Wednesday, 21 May 2014

Should investors be shopping for income at Sainsbury?

A tail of woe in the supermarket sector

UK Food Retailers have been battered of late - the main culprits being:

  • The lack of UK households' purchasing power, with inflation consistently running ahead of wage growth;
  • The rise and rise of German food discount chains Aldi and Lidl

This has led to savage drops in share prices in the sector as investors have worried over the resultant combination of increasing price pressures and losses of market share: Tesco (code TSCO.L) has fallen from 378p in September last year to just 302p currently; Wm. Morrison (MRW.L) has slid from 303p back then to just 204p now; and Sainsbury (SBRY.L) has tumbled to 337p today from 410p in November 2013.

Why Sainsbury? Hasn't sales growth been falling?

Analysts will point to slowing like-for-like sales growth (comparing only the sales at stores that have been open at least 1 year) at Sainsbury as a real cause for concern; in the year to March 2014, it is true that Sainsbury only managed yearly like-for-like sales growth of 0.2%, the lowest for 9 years. Overall sales growth slowed to 2.7% in this latest year, again the slowest growth rate recorded since 2004 (Figure 1).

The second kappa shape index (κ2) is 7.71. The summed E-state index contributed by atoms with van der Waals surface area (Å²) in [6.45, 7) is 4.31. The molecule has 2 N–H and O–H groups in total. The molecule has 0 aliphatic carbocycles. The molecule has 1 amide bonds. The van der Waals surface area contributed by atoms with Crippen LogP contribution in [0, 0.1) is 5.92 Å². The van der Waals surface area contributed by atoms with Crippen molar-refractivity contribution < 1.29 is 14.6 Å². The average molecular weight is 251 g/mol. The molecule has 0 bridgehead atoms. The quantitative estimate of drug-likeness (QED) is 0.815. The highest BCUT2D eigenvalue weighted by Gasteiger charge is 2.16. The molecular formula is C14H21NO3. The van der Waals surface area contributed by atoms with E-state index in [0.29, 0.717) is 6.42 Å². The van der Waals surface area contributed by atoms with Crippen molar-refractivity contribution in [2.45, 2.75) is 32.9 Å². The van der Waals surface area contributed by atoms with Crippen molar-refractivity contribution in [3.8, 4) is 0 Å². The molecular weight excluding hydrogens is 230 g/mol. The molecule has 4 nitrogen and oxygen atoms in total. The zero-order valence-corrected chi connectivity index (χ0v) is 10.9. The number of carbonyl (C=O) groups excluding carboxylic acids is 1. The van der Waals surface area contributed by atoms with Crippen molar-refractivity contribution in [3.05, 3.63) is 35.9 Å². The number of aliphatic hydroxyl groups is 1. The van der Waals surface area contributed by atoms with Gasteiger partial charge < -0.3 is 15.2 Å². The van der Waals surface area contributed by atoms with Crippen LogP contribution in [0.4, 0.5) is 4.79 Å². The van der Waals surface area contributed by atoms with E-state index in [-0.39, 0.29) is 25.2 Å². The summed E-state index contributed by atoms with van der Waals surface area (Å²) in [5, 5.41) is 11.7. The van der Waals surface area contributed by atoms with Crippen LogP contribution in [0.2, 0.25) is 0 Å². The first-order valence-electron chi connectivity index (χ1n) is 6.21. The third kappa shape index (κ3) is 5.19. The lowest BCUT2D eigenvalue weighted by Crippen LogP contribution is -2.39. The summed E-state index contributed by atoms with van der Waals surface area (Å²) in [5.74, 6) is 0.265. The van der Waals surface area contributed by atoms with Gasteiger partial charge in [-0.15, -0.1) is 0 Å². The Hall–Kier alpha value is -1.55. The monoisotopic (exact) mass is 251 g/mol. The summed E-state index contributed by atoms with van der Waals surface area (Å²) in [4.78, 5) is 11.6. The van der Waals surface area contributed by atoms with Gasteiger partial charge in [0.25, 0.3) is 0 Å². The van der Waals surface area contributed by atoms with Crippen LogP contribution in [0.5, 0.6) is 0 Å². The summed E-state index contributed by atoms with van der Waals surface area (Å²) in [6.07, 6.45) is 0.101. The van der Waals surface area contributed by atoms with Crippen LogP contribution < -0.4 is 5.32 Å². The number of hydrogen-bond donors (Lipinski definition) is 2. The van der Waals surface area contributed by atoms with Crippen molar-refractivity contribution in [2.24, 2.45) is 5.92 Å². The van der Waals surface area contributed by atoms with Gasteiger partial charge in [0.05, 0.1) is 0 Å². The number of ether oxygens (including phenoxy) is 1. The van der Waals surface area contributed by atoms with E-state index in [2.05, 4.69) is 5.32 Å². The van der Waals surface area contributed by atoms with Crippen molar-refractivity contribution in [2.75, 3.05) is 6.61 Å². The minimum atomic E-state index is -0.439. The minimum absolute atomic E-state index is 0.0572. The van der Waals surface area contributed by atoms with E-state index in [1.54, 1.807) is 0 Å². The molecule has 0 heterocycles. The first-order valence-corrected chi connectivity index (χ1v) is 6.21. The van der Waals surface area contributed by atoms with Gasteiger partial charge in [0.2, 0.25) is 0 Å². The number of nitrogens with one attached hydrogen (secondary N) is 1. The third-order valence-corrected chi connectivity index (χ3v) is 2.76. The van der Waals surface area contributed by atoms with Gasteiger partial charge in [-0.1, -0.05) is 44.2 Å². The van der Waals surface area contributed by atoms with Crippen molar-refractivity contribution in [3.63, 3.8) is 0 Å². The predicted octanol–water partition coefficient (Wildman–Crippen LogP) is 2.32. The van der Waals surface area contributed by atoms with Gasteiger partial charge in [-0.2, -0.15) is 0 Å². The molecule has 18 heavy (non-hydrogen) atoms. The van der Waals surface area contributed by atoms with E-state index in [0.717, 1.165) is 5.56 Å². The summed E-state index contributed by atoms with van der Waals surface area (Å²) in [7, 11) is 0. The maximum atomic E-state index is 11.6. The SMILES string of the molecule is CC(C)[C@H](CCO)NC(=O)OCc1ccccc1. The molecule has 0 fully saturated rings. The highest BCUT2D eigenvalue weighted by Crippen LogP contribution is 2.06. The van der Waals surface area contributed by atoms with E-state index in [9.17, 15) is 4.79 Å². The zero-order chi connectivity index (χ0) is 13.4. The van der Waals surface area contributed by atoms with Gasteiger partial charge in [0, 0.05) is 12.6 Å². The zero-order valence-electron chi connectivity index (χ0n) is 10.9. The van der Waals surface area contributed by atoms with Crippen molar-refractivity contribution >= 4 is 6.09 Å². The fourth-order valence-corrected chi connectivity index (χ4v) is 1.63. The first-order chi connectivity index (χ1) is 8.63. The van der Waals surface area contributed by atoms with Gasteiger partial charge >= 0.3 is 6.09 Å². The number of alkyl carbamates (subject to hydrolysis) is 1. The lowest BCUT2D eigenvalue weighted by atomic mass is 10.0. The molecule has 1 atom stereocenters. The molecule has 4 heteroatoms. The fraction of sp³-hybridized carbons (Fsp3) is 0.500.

1. Sainsbury See Slowing Growth But Higher Profit Margins

Source: Company reports

But note also from Figure 1 that Sainsbury's overall profitability, as measured by operating profit margins, has continued to rise to 4.2%, a level of profitability not seen since the year 2000! So despite the pressures from the discounters, Sainsbury is managing to squeeze out better profitability year by year, unlike the falling profit margins at Tesco, Morrisons and even Wal-Mart (US owner of Asda).

And retail sales could be getting better...

Moreover, April retail sales in the UK (excluding petrol and diesel sales) posted a surprising jump today of 1.8% over the month of March, and a sizeable 7.7% yearly growth rate when compared with April last year. In fact, retail sales over the last three months are now rising at their fastest rate for a decade! So there may be some relief for supermarkets to come. Indeed, excluding April 2011 (the Royal Wedding), food sales in April rose at the fastest pace since records began in 1988...

There's value to be had

Sainsbury stands up well on a raft of value metrics too: at the current 337p share price, it trades on 11x prospective P/E and a price/book value ratio of 1.0x. So yes there may not be a huge amount of growth to be had at present, but I would suggest that this fact is already more than adequately reflected in these lowly valuation multiples. And yet, Sainsbury's underlying book value per share (an accounting measure of company value) continues to grow steadily (Figure 2) to stand today at 320p, while the net profitability earned on this equity continues to rise, hitting over 12% as of March 2014.

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1 comment:

  1. We can see the variations in chart clearly in the post above. Stock market is really fluctuating one.